It's probably not actually illegal to produce a product called "absinthe" because Absente has openly branded their product "Absinthe Refined" on the label. If you know anything about the complications of labeling laws, particularly for liquor, you know that's pretty much the same as coming out and calling it absinthe.

 

As far as making the product we know as absinthe, apparently if one isn't conducting unlicensed distilling and the product is never sold or offered to the market, no laws are being broken that I can find.

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A "I drank the whole glass" or "I dumped it down the sink" is about the most detailed review you'll get out of me these days. I pretty much just drink the stuff now and only care about the taste. It's a nice change to be able to enjoy a drink without having to get all geek over it.

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The glass of Kallnacher I had the other night tasted like it was using Napoli Fennel, Bulgarian Anise, alcohol made from muscat grapes, probably macerated at 80% alcohol at a temperature of around 50 degrees, diluted with low quality tap water, distilled at a collection rate of about 100ml per 5 minutes in a steam heated copper alambic with too much reflux and not enough tails collected after distillation, and then bottled shortly after distillation with no aging and diluted with more tap water to 50%.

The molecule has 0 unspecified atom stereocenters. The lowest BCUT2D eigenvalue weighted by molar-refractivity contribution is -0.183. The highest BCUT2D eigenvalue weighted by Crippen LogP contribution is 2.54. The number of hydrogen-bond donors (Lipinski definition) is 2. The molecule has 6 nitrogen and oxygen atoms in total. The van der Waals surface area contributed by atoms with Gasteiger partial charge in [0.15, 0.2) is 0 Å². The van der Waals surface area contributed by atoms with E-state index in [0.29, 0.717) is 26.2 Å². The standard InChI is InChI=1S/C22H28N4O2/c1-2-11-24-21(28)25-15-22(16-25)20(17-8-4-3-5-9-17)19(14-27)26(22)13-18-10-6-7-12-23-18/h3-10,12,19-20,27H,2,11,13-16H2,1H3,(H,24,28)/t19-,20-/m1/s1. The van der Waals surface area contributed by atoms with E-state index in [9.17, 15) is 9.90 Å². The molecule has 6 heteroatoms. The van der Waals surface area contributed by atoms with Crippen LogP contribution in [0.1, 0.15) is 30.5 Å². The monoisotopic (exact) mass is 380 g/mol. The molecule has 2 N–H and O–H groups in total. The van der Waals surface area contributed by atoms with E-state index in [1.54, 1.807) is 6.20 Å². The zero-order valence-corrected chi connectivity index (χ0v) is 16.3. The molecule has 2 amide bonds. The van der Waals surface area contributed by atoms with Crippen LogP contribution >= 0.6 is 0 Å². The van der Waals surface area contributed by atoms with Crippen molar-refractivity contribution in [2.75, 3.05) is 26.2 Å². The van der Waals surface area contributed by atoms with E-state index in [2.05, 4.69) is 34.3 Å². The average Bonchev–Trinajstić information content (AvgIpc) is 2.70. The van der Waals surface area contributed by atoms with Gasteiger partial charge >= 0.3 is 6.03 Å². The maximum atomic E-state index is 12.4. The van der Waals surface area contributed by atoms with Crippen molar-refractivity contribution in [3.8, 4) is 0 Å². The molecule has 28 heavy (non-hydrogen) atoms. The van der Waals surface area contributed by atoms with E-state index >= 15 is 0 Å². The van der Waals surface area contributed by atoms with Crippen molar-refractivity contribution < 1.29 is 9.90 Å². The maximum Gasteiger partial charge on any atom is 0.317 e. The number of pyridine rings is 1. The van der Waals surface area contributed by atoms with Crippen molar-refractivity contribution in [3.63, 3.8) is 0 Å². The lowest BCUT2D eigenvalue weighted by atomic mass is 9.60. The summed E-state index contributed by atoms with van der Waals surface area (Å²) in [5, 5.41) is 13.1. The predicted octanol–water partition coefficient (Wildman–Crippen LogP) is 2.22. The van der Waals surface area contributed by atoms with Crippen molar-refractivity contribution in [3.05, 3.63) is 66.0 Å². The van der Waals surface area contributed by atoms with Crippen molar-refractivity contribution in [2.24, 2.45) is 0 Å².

Or not. Obviously one can't taste or guess any of that shit.

 

I see what you mean and it's a good point that all the absinthe propellor hats and pocket protectors sometimes can make one forget to sit back and enjoy the beverage.

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... it's a good point that all the absinthe propellor hats and pocket protectors sometimes can make one forget to sit back and enjoy the beverage.
So good in fact, that I think I'll swap the illuminati triangle for a beanie.

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Ah, well. I'd agree that over-analyzing will ruin most anything. Absinthe included. Of course, I wasn't soliciting encyclopedic reviews. Nor garrulous rants. A terse, but cogent review is probably ideal.

 

To me, the most curious comments are the "change of hearts" testaments. I know, I know, maturation is the likely culprit. Hellfire! I ain't about to give up my right to change my opinion and I would't fault anyone else for the same. I would like to know how often it is a change in taste (human) versus a change in the absinthe itself. If the latter, is there reason to expect certain absinthes to "age" better than others?